SAN FRANCISCO — E-Trade Group Inc. Chairman Christos Cotsakos agreed Friday to relinquish his salary for the next two years and surrender other rich benefits in an effort to quell outrage over a compensation package that made him the brokerage industry’s top-paid executive.
Cotsakos, E-Trade’s chief executive since 1996, agreed to a more modest contract 10 days after the Menlo Park-based company disclosed that it gave him a 2001 pay package valued at about $80 million.
E-Trade rewarded Cotsakos against the backdrop of a painful stock market downturn that has battered much of the brokerage industry. Cotsakos has helped insulate E-Trade from the fallout by expanding the online brokerage into banking and other financial services.
E-Trade still lost $241 million last year and another $276 million during the first three months of this year, a setback the company blamed on special accounting charges.
E-Trade said it made an operating profit throughout last year, a performance that it credited largely to Cotsakos’ leadership. The company’s 2001 revenue totaled $1.28 billion, up from $73 million annually when Cotsakos first arrived.
Other brokers trimmed their executives’ paychecks during last year’s market turbulence.
Last year, Charles Schwab Corp. — the largest online stock brokerage — suspended the bonuses of its co-CEOs, Charles Schwab and David Pottruck. The two men each received $8.1 million bonuses in the prior year. Goldman Sachs and Merrill Lynch also reduced the pay of their CEOs last year.
Shareholders still aren’t convinced Cotsakos ranks as the most valuable executive in the brokerage industry.
Investors expressed their frustration with E-Trade by punishing the company’s stock. The company’s shares dropped by 28 percent in the first few days after E-Trade disclosed Cotsakos’ pay package.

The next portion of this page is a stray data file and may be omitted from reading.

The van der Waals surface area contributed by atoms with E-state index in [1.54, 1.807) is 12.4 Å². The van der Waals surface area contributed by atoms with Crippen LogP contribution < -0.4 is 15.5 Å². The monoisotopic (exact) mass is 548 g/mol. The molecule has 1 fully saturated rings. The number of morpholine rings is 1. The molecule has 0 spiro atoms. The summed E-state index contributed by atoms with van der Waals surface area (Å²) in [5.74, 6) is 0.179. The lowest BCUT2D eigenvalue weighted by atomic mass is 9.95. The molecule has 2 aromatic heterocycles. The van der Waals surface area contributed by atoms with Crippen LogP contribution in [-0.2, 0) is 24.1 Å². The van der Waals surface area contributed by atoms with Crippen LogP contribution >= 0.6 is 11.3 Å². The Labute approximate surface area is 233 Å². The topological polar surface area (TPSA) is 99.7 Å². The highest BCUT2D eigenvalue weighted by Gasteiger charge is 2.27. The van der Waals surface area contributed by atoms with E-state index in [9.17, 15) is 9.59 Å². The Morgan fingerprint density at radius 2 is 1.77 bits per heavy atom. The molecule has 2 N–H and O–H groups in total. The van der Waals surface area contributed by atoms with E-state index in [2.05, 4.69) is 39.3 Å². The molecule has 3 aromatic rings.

The stock regained some ground earlier this week, but remains below its price before the indignation over Cotsakos’ contract. E-Trade’s shares fell 17 cents to $5.95 Friday on the New York Stock Exchange. E-Trade’s shares peaked at a split-adjusted $36 a little over three years ago.
“There were some very egregious parts of the arrangement (with Cotsakos) that obviously had to be addressed,” said Judith Fischer, managing director of Executive Compensation Advisory Services, a compensation consultant in Alexandria, Va.
“But E-Trade should have figured that out before they went public with the details last week.”
Cotsakos, 53, will face shareholders May 24 at E-Trade’s annual meeting.
“I have listened to shareowner concerns and want to dispel any doubt that my commitment to the success of this company is unwavering,” Cotsakos said. “I am eager to eliminate the distraction of the compensation discussion so that we can focus on the business.”
Under his new contract expiring in May 2004, Cotsakos will forgo his salary for the next two years and will receive a bonus “based exclusively on the company’s performance,” E-Trade said. Last year, E-Trade paid Cotsakos a $798,000 salary and a $4.1 million bonus.
Several other features of last year’s pay package enraged shareholders.
E-Trade forgave a $15 million loan to Cotsakos, gave him $17.9 million to cover income taxes, contributed $9.9 million to his retirement plan and doled out 4.67 million shares of restricted stock valued at $29.3 million.
Cotsakos also received stock options with an estimated value ranging between $2.2 million and $5.6 million.
The new contract requires Cotsakos to return $6 million of his retirement contributions and give back 2 million shares of the restricted stock.
E-Trade also will pay Cotsakos dramatically less if he loses his job in a takeover. Under the old contract, Cotsakos could have received a $125 million severance package. The new agreement caps his severance pay at $4 million, according to a copy of the contract filed with the Securities and Exchange Commission.
Cotsakos is widely credited for establishing E-Trade as a well-known brand in a short time.